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There is another issue, though, and this one was more unexpected. And that concerns the ride. On some surfaces it was fine, but on those slightly ridged concrete sections of freeway that you encounter commonly in the Greater LA area, it was truly terrible. Fidgety and bouncy at the same time, I did wonder initially if there was something wrong the car, thinking that as it was pretty new (only done 300 miles), perhaps there was some packing or shipping protection in the suspension area, but no, as when the surface changed, so it all became quite acceptable. The tyres of the test car were relatively high profile 265/65 R18s. It may simply be that the characteristics of the ride are a consequence of that truck chassis. Even so. I do not remember experiencing anything as uncomfortable as this in the previous GM T900 platform-ed Suburban and Yukon that I drove some years ago. The Tahoe is a large, heavy car with a relatively high centre of gravity, so you need to remember this and drive it accordingly. Once I was used to it, and that did take more than a couple of miles up the road, it was not that intimidating to drive, and you could actually press on along the bendy bits of the canyon roads with more elan than I had initially thought advisable. That said, you’re never going to keep up with the sportier machines that are so much fun on such roads. Hats off, I have to say, to the Police Officers who drive these things at speed, though, as despite all the electronic assistance features, you never really forget that this is a big SUV. The steering is well weighted, but lacks much in the way of feel, but it does mean that the Tahoe is quite manoeuvrable, and for such a large car has a surprisingly good turning circle. You also need to remember that cars this size take more stopping than smaller ones, so whilst the brakes felt like they would do the job, I was always careful to leave more space and to brake earlier in traffic, just in case. I did find out, and was quite taken aback the first time, that one of the many electronic safety aids in the Tahoe is an Engine Downgrade Assist. On a not particularly steep slope, or so I thought, this cut in, with a warning appearing on the dash and the transmission changing down to what seemed to me like far lower a gear than was warranted, with the revs soaring, so as to get engine braking. Fully laden and on steeper slopes, this may be quite useful, but it was disconcerting when it happened the first time, and I got to experience it again a few more times while up in the mountains. There is a foot operated pedal for the parking brake. The test car had the optional AWD system. There is a dial on the dash which allows you to choose between rear wheel drive, all wheel drive or “auto” where the car will make decision. As my test did not extend further than a few feet off paved road, solely in pursuit of photos, I left it in rear wheel drive, but with all wheel drive selected and the generous ground clearance you clearly could take the Tahoe over some quite rough terrain without undue difficulty. One attribute that is excellent, of course, is visibility That raised driving position helps, and there is a generous glass area. The standard rear-view camera makes it very easy to judge where the back of the Tahoe is, even if it might seem like it is in the next county, and there was a secondary piece of glass in the door mirrors to help alleviate any blind spots.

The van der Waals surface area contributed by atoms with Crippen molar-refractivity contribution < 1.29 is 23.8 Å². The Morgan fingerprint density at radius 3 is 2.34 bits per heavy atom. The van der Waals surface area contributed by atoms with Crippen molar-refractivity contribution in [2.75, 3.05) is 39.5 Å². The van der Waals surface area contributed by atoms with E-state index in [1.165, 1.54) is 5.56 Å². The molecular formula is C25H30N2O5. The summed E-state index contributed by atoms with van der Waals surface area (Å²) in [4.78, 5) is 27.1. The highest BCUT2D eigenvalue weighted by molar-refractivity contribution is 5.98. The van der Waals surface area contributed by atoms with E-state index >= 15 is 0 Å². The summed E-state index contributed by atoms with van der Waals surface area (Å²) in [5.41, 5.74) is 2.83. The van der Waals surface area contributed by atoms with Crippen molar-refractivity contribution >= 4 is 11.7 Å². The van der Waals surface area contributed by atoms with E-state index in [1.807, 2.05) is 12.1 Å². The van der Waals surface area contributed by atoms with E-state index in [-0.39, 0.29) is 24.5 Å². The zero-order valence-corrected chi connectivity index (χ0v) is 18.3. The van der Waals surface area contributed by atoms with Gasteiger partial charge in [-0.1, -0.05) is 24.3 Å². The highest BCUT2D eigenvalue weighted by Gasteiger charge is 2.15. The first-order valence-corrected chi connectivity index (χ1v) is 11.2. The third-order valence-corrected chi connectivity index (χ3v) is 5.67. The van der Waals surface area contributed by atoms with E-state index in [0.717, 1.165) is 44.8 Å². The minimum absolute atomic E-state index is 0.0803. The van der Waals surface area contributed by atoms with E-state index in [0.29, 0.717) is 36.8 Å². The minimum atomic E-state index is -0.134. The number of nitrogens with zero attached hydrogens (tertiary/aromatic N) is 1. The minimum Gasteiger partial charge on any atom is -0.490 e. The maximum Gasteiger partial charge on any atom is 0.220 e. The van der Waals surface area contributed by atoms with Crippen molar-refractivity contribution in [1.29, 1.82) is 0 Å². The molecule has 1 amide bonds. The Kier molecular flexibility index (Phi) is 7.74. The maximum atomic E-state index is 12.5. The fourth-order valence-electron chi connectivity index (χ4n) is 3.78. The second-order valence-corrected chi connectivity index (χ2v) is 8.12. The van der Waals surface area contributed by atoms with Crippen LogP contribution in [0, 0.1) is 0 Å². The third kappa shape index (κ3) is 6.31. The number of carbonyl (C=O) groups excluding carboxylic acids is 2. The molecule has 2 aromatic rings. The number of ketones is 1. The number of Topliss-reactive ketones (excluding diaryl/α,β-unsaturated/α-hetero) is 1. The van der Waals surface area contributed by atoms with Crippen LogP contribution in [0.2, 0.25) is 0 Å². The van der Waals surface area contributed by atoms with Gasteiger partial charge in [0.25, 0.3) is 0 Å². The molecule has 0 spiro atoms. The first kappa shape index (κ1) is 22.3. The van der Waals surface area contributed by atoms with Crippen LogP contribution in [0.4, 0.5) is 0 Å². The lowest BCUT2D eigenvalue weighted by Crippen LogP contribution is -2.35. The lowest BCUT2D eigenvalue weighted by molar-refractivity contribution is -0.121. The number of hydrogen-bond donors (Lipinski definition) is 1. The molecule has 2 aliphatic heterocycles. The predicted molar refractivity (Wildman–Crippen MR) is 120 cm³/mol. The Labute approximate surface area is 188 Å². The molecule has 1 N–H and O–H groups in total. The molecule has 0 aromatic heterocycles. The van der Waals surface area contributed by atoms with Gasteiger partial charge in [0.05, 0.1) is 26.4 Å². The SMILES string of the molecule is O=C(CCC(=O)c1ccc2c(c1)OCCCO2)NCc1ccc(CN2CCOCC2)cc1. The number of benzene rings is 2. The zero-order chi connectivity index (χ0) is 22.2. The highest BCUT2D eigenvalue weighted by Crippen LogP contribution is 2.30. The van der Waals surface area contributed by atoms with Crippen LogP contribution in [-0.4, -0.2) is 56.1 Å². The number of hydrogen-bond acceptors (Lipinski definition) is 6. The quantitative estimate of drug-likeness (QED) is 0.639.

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The interior of the Tahoe looked very similar to the previous generation cars that I sampled, with two front seats separated by a massive centre console, a huge stick like gearlever poking north east out of the steering column and an array of standard GM switches. But look more closely and you will see that it is different in just about every detail apart from that massive gearlever. There has been a concerted effort to improve the perceived quality levels, and so stitched leather clads much of the dashboard and door casings, and some colour and texture contrast comes from a very dark “wood” inlay and some gunmetal colour highlighting trim. The instrument cluster has two large dials for speedo and rev counter, with four smaller ones which cover battery charge, water temperature, fuel level and oil pressure mounted in the upper area between the large units. Beneath this is a digital display area for trip mileage and other data points, the options selected by pressing touch pads on the right hand steering wheel spoke. There you also find the cruise control and audio repeaters. There is just one column stalk, on the left, with the wipers operated by twisting the end. Lights and the selection of 2 or 4 WD are from rotary dials on the dash to the left of the wheel. The centre of the dash contains an integrated colour touch screen for the third generation MyLink system. This contains most of the features you would expect, though there is no navigation built into the unit, but if you select that option, you get a message advising that no route has been selected through OnStar. Below this screen are an array of knobs and buttons, for the audio unit functions and for the climate control. As well as the two zones in front, you can also select the temperature for those in the back from here. The heated seat switches are also here. You still need a key to start the Tahoe, and the one supplied has to be cheapest and nastiest looking one I have encountered in a very long time.